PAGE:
Philadelphia Becomes First U.S. City to Prohibit Inquiries into Applicants’ Wage Histories

On January 23, 2017, Philadelphia Mayor Jim Kenney signed into law the “Wage History Ordinance,” which bans all employers doing business in Philadelphia from asking job applicants about their wage histories, subject to a few exceptions. The Ordinance, unanimously passed by the Philadelphia City Council on December 8, 2016, amends Chapter 9-1100 of the Philadelphia Code, the “Fair Practices Ordinance.” The new law, the first for a U.S. city, will take effect on Tuesday, May 23, 2017.

The Wage History Ordinance specifically prohibits employers from the following:

  • To inquire about, require disclosure of, or condition employment or consideration for an interview on the disclosure of a potential employee’s wage history, unless done pursuant to a “federal, state or local law that specifically authorizes the disclosure or verification of wage history for employment purposes;”
  • Determine a potential employee’s wages based upon his/her wage history provided by his/her current or former employer, unless the potential employee “knowingly and willingly” disclosed such information to the prospective employer; and/or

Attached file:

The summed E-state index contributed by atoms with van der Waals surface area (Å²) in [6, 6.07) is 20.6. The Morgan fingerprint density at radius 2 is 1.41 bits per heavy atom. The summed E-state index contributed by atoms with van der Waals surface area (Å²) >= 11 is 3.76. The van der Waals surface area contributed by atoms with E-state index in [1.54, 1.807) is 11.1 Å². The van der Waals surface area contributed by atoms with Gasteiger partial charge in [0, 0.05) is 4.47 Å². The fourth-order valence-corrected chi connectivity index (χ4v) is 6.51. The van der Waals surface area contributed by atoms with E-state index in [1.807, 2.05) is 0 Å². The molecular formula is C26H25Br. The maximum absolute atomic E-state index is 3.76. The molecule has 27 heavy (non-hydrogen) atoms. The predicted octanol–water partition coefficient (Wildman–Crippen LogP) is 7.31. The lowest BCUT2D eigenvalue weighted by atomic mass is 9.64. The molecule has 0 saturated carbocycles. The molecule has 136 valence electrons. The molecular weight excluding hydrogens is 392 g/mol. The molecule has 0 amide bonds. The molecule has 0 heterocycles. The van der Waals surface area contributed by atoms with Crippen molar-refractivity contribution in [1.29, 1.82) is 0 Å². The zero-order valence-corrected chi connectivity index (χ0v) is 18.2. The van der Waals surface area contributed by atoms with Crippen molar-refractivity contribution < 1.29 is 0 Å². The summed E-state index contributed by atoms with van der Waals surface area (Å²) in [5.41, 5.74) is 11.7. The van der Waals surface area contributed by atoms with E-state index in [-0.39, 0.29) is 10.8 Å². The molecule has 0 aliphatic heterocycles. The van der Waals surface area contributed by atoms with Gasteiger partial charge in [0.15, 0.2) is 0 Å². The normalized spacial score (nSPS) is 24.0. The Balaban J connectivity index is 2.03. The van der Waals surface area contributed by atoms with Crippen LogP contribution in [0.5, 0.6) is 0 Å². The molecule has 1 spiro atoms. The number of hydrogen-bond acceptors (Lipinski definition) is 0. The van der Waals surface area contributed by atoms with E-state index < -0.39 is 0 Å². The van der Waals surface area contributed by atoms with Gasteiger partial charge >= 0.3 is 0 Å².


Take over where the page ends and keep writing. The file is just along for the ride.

• Take any adverse action against a potential employee who does not comply with a wage history inquiry (anti-retaliation provision).

For purposes of this Section 9-1131, “to inquire” shall mean to “ask a job applicant in writing or otherwise,” and “wages” shall mean “all earnings of an employee, regardless of whether determined on time, task, piece, commission or other method of calculation and including fringe benefits, wage supplements, or other compensation whether payable by the employer from employer funds or from amounts withheld from the employee’s pay by the employer.”

Notably, the exception allowing wage history inquiries where a law “specifically authorizes” such applies not only when the inquiry is required by law, but when it is merely permitted by law.

The new law also requires a prospective employee who alleges a violation of the Ordinance to file a complaint with the Philadelphia Commission on Human Relations within 300 days of the alleged discriminatory act before he/she may file a civil action in court. Violations of the Ordinance can result in an award of injunctive or other equitable relief, compensatory damages, punitive damages (not to exceed $2,000 per violation), reasonable attorneys’ fees and hearing costs.